Goodlatte lists criminal justice reform as an issue he wants to pursue before he leaves Congress. Democrats may delay action if they believe they can take control of the House, Senate, or both in next year’s elections.
Two days after Republicans suffered sweeping defeats up and down the ballot in Virginia, Rep. Bob Goodlatte (R), chairman of the House Judiciary Committee, announced he will not seek reelection, the Washington Post reports. The 13-term congressman from Roanoke will end his congressional career “after much contemplation and prayer,” he said. House rules bar Goodlatte from serving another term as chairman of the influential committee. He was previously chairman of the House Agriculture Committee.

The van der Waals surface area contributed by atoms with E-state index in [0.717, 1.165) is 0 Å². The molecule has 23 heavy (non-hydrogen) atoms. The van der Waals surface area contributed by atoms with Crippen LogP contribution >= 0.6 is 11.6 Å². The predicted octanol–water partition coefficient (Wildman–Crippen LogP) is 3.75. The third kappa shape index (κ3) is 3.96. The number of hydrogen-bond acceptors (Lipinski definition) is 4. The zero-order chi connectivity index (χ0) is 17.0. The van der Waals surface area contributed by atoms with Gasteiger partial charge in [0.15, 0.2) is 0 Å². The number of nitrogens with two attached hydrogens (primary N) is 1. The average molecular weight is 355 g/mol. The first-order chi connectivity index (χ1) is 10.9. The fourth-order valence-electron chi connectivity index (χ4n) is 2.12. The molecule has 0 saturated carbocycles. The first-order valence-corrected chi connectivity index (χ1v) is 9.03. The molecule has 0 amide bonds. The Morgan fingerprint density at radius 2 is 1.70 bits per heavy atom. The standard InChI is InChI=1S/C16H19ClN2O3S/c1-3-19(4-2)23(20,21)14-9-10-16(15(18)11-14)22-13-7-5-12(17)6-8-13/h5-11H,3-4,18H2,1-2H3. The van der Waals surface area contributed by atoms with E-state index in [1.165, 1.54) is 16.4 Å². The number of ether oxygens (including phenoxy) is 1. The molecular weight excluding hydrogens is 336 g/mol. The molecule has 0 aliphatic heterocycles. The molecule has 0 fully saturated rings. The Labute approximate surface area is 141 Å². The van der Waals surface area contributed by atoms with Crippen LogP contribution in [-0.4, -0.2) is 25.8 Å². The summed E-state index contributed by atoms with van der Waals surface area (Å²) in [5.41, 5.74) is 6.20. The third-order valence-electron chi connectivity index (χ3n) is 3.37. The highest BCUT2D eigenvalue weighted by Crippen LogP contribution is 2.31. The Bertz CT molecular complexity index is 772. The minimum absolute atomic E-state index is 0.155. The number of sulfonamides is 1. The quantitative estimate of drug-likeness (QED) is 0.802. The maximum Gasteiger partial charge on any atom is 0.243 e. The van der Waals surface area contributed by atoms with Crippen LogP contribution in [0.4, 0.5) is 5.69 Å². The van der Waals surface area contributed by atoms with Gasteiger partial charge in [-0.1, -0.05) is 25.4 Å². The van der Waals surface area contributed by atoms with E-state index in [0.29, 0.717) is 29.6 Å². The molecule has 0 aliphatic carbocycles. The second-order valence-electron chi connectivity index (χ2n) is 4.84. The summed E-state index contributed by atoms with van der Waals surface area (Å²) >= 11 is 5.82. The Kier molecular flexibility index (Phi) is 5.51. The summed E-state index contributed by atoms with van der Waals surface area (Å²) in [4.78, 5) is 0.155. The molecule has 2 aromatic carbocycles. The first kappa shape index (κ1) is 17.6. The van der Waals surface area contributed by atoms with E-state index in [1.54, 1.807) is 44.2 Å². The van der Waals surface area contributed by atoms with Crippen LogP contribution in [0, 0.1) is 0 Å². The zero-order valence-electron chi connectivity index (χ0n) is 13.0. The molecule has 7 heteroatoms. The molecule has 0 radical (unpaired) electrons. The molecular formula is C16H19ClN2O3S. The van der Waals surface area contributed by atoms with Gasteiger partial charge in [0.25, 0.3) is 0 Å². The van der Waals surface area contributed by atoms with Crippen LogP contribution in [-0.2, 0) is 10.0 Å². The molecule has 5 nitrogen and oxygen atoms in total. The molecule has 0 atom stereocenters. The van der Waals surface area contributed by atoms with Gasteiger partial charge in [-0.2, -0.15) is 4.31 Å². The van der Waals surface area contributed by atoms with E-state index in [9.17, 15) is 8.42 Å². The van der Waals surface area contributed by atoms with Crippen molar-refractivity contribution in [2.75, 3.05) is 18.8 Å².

Goodlatte said the political climate “didn’t play a role” in his decision. If he ran again, he could have faced a tough fight for the GOP nomination. As an elected official for more than a quarter-century, he has been a target of activists with disdain for entrenched politicians. Goodlatte, 65, said that over the next 14 months, he hopes to bolster enforcement of immigration laws and overhaul the legal immigration system as well as simplify the tax code, enact criminal justice reform and repeal the Affordable Care Act. It is not clear that criminal justice reform measures will clear Congress in the next year if Democrats believe they can take control of one or both houses and enact what they consider stronger measures.